The Seven Sisters, also known as the Pleiades star cluster, looking over Reunion & Mauritius Islands in a moonlit Indian Ocean captured by NASA astronaut Karen Nyberg from the International Space Station GMT 25 August
Cassini imaging scientists used views like this one to help them identify the source locations for individual jets spurting ice particles, water vapor and trace organic compounds from the surface of Saturn's moon Enceladus.
This image comes from a very deep Chandra observation of the Tycho supernova remnant. Low-energy X-rays (red) in the image show expanding debris from the supernova explosion and high energy X-rays (blue) show the blast wave, a shell of extremely energetic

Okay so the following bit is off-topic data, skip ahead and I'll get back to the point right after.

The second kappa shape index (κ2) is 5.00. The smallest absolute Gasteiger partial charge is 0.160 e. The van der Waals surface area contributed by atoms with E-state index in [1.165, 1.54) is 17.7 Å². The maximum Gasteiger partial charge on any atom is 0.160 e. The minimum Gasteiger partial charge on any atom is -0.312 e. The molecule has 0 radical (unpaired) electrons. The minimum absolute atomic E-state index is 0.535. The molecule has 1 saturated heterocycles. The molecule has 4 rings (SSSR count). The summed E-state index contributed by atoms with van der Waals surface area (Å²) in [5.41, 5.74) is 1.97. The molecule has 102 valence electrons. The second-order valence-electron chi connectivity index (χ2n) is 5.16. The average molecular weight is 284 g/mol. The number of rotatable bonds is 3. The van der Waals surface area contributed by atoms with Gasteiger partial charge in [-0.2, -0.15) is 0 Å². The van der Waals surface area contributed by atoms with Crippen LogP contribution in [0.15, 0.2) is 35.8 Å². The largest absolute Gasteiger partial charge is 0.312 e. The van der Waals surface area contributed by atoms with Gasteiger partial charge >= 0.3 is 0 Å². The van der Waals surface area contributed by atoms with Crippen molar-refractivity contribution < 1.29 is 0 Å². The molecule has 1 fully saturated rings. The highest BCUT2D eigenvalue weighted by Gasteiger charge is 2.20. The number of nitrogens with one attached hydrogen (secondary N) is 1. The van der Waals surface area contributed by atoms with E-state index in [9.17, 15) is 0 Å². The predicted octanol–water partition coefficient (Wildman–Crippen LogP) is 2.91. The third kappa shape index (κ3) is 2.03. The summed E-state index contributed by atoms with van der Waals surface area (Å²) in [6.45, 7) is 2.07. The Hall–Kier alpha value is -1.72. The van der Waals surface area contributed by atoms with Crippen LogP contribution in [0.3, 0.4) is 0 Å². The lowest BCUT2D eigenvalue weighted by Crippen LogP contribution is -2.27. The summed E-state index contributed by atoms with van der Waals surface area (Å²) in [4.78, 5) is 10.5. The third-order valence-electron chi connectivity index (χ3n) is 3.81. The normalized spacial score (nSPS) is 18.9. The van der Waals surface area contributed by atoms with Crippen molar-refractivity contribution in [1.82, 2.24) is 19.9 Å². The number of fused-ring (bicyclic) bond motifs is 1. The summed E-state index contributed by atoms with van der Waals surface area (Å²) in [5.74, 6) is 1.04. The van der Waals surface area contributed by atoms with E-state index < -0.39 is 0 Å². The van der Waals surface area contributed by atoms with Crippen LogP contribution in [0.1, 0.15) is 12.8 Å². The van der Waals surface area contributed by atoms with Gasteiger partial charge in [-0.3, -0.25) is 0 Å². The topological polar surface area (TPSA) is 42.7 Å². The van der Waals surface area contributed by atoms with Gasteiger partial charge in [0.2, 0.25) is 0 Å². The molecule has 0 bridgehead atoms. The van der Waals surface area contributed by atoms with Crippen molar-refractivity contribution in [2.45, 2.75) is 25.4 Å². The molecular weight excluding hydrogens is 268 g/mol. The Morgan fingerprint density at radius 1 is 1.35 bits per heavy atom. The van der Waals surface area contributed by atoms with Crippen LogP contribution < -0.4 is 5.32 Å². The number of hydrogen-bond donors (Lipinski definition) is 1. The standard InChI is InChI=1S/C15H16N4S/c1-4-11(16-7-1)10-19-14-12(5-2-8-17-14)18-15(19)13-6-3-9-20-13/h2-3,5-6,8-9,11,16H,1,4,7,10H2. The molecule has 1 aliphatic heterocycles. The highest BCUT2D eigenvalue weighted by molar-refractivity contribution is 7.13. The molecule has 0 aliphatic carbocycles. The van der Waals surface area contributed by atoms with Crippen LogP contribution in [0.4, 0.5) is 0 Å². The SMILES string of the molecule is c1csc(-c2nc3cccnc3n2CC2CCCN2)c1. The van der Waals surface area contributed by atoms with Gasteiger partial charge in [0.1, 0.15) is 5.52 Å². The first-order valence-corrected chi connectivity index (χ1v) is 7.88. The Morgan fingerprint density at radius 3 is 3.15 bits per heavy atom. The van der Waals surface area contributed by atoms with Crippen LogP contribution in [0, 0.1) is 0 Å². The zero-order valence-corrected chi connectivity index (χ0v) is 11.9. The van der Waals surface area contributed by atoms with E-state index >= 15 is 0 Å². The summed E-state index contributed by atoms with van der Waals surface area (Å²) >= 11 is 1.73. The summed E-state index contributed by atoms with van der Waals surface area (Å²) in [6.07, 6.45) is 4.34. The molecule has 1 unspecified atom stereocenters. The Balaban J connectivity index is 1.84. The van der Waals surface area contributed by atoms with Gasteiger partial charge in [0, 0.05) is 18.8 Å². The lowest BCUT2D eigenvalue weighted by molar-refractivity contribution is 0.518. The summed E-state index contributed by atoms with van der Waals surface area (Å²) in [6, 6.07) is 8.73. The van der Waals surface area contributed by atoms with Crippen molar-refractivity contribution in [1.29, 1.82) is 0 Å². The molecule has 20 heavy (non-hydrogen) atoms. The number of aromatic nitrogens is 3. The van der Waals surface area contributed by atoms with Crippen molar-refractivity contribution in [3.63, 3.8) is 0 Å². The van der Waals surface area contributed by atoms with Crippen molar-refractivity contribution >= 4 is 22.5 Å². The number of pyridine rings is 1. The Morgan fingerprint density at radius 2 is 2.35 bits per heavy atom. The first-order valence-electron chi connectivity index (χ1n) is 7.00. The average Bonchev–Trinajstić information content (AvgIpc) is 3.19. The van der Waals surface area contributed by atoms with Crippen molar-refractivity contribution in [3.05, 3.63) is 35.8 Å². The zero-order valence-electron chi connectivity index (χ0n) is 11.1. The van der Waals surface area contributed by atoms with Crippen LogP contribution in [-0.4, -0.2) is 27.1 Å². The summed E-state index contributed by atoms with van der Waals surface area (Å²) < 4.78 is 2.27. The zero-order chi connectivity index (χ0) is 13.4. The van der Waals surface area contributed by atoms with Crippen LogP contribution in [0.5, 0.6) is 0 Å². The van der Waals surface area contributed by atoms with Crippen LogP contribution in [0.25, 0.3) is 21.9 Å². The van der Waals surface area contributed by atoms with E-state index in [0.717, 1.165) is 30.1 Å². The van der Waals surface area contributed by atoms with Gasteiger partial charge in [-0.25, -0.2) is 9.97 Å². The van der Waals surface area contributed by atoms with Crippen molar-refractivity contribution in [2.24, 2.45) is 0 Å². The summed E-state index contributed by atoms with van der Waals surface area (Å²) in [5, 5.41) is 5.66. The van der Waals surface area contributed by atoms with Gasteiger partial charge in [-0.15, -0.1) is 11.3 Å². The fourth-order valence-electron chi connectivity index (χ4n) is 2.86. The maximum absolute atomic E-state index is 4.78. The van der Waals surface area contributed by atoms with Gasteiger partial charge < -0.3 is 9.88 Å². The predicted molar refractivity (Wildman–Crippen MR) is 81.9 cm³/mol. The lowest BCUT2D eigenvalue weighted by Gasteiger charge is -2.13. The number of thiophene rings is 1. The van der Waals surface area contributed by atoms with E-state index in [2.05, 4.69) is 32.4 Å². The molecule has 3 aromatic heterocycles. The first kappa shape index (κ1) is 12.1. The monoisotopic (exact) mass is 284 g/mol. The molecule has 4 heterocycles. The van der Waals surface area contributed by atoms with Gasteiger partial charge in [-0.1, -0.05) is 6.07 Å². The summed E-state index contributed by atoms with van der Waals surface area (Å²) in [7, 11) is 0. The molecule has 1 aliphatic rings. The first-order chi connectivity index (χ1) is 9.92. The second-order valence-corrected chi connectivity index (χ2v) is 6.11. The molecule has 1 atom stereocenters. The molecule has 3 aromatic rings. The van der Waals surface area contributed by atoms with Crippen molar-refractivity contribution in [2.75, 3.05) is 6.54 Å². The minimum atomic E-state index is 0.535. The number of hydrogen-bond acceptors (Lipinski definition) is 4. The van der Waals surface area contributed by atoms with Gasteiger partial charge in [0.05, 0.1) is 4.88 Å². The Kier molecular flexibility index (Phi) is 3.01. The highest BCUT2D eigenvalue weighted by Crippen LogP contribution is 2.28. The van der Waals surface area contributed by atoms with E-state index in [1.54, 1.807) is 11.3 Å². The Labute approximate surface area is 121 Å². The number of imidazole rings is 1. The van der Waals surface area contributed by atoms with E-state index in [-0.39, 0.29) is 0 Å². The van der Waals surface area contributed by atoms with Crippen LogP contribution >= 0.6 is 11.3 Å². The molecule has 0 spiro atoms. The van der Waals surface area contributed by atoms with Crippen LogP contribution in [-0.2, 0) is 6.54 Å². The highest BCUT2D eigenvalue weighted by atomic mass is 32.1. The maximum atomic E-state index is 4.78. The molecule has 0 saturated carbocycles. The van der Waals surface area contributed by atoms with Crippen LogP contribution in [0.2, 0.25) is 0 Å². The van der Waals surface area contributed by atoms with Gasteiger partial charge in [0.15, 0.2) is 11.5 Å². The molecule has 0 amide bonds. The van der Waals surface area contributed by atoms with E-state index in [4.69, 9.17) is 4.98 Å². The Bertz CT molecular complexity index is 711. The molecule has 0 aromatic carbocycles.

Photo: In this composite image of the Crab Nebula, matter and antimatter are propelled nearly to the speed of light by the Crab pulsar. The images came from NASA’s Chandra X-ray Observatory and the Hubble Space
Hubble Finds Supernova Companion Star after Two Decades of Searching. Using the Hubble Space Telescope, astronomers have identified the blue helium-burning companion star, seen at the center of the expanding nebula of debris from the supernova.
Molecular Cloud Barnard 68 Image Credit: FORS Team, VLT Antu, ESO Explanation: Where did all the stars go? What used to be considered a hole in the sky is now known to astronomers as a dark molecular cloud.